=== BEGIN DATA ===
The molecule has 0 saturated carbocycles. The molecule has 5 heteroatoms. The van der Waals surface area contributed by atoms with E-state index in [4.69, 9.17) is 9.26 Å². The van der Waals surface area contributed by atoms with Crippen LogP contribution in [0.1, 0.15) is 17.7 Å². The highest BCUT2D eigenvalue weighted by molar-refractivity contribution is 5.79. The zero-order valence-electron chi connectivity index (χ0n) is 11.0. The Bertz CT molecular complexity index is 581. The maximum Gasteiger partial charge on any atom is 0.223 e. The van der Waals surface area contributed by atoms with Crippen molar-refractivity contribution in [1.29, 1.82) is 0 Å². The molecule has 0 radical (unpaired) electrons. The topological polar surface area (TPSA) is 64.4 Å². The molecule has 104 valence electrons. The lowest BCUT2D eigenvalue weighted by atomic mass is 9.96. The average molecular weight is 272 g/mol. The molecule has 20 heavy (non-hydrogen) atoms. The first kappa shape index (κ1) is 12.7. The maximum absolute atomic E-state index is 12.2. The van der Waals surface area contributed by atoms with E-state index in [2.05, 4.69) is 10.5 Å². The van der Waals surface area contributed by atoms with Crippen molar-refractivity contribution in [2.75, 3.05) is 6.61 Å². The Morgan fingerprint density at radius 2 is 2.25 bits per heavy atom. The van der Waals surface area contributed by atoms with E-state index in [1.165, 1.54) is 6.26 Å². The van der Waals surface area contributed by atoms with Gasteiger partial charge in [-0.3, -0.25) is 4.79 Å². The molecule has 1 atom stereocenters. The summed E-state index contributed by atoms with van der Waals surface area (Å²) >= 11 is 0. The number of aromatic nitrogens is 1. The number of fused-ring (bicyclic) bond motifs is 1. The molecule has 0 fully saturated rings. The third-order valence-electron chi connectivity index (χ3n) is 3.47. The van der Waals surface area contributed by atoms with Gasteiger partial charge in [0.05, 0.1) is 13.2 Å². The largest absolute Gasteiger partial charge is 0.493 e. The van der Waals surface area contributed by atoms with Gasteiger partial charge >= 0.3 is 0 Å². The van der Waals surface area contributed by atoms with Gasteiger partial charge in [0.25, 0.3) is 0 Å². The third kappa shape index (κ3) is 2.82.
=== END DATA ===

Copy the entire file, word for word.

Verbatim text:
The molecule has 0 saturated carbocycles. The molecule has 5 heteroatoms. The van der Waals surface area contributed by atoms with E-state index in [4.69, 9.17) is 9.26 Å². The van der Waals surface area contributed by atoms with Crippen LogP contribution in [0.1, 0.15) is 17.7 Å². The highest BCUT2D eigenvalue weighted by molar-refractivity contribution is 5.79. The zero-order valence-electron chi connectivity index (χ0n) is 11.0. The Bertz CT molecular complexity index is 581. The maximum Gasteiger partial charge on any atom is 0.223 e. The van der Waals surface area contributed by atoms with Crippen molar-refractivity contribution in [1.29, 1.82) is 0 Å². The molecule has 0 radical (unpaired) electrons. The topological polar surface area (TPSA) is 64.4 Å². The molecule has 104 valence electrons. The lowest BCUT2D eigenvalue weighted by atomic mass is 9.96. The average molecular weight is 272 g/mol. The molecule has 20 heavy (non-hydrogen) atoms. The first kappa shape index (κ1) is 12.7. The maximum absolute atomic E-state index is 12.2. The van der Waals surface area contributed by atoms with E-state index in [2.05, 4.69) is 10.5 Å². The van der Waals surface area contributed by atoms with Crippen molar-refractivity contribution in [2.75, 3.05) is 6.61 Å². The Morgan fingerprint density at radius 2 is 2.25 bits per heavy atom. The van der Waals surface area contributed by atoms with E-state index in [1.165, 1.54) is 6.26 Å². The van der Waals surface area contributed by atoms with Gasteiger partial charge in [-0.3, -0.25) is 4.79 Å². The molecule has 1 atom stereocenters. The summed E-state index contributed by atoms with van der Waals surface area (Å²) >= 11 is 0. The number of aromatic nitrogens is 1. The number of fused-ring (bicyclic) bond motifs is 1. The molecule has 0 fully saturated rings. The third-order valence-electron chi connectivity index (χ3n) is 3.47. The van der Waals surface area contributed by atoms with Gasteiger partial charge in [0.05, 0.1) is 13.2 Å². The largest absolute Gasteiger partial charge is 0.493 e. The van der Waals surface area contributed by atoms with Gasteiger partial charge >= 0.3 is 0 Å². The van der Waals surface area contributed by atoms with Gasteiger partial charge in [0.25, 0.3) is 0 Å². The third kappa shape index (κ3) is 2.82.